A profession in insurance sales can be quite the venture, even for someone with previous sales experience. Although the most fruitful agents in the country make more than $1 million annually, many of those who sign on to sell insurance wash out within a year.

A profession in insurance sales can be quite the venture, even for someone with previous sales experience.  Although the most fruitful agents in the country make more than $1 million annually, many of those who sign on to sell insurance wash out within a year.

Though life insurance sales have a standing for being a relaxed environment to enter, that’s not always the case.  “A lot of companies try to convince job candidates that their company is great and everyone is going to make $100,000,” says Jensen, managing partner with one of the leading Life Insurance Companies in North America. “We ask: Is this a suitable career for the candidate? We do an extensive job of interviewing to help the candidates know if this is the right career choice for them.” 

Best Expected to Thrive 

Who transitions well into insurance sales? Real estate agents, mortgage loan officers, teachers, copier sales reps and auto sales specialists, Jensen says. “The ones who have the ability to position themselves and network, the good ones who are finding they need arecession-proof career and those with deep-rooted relationships within their communities have the best chances for success,” he adds. 

Sonia Montana, a New York Life agent, flawlessly fits that description. She left her profession as a Realtor in 2005. “I had a big database of clients that trusted me and liked me,” she says. “I knew I could offer them a different product.” 

The hours in the insurance business could be better than those in real estate, mortgage lending and car sales, all of which often need salespeople to toil evenings and weekends. “As Realtors get more involved with their families, they want the flexibility we offer,” Jensen says.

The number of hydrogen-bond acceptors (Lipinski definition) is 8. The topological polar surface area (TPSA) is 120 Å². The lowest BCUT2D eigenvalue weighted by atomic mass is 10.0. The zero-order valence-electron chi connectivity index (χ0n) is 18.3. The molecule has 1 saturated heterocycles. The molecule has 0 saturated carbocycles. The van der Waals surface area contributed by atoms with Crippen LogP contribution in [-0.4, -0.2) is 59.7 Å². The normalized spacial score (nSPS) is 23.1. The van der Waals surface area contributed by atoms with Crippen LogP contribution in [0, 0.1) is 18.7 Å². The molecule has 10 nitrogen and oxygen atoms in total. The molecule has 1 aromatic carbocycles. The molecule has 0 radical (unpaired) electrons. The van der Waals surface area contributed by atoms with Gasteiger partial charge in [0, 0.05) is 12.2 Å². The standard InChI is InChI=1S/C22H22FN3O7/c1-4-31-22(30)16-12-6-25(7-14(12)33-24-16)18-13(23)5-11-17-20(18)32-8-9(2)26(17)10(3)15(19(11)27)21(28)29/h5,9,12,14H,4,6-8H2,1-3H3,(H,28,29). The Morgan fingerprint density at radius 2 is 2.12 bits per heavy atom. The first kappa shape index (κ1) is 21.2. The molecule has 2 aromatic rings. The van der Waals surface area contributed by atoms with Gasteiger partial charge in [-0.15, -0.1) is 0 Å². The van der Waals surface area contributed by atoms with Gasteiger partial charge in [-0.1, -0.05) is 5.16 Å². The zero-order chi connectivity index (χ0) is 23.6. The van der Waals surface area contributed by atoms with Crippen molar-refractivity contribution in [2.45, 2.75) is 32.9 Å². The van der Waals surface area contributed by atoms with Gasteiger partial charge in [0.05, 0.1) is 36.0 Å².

Diverse Credentials, Shared Characters 

Prosperous agency sales reps come from outside the sales arena as well, says Dan Strubberg, director of agency recruiting and development for State Farm Insurance. “They’re people who strive for recognition, who are competitive, who like the risk of a business venture where they are thriving on the connection of success and hard work and wanting to help people solve the risks of everyday life,” he says. 

Other experts who frequently make the change to insurance sales well comprise of nurses and bank branch managers. Some educators take the job with plans to work as agents for a year to 18 months and then go on to become full-time career-development educators, explains Jensen. Bank managers who need a related managerial position in insurance may initiate their insurance career as agents and then move up to the managing path. At Jensen’s company, a partner or manager who was an agent can make between $35,000 and $80,000 a year to start (with the beginning income equaling the previous 12 months of commission). 

Not Every Sale is Alike 

When individuals make a change into sales, they undertake that because they traded in one field and can easily sell in a different area making the transition simpler. But that’s not essentially always accurate of the insurance industry. The change can be particularly hard for those coming from an inbound sales position -- for instance, selling home developments to customer leads produced by telemarketers. Those who are used to generating their own customer leads via personal networking and marketing will discover the jump to insurance easier and more surer path in their career. 

To flourish, a new agent must produce a minimum amount of sales during the first year, which varies for different organizations. In conclusion, those who get to the top in insurance sales come from various backgrounds but tend to have the same common traits. They’re self-disciplined, entrepreneurial, can handle rejections, and they are active at building their network.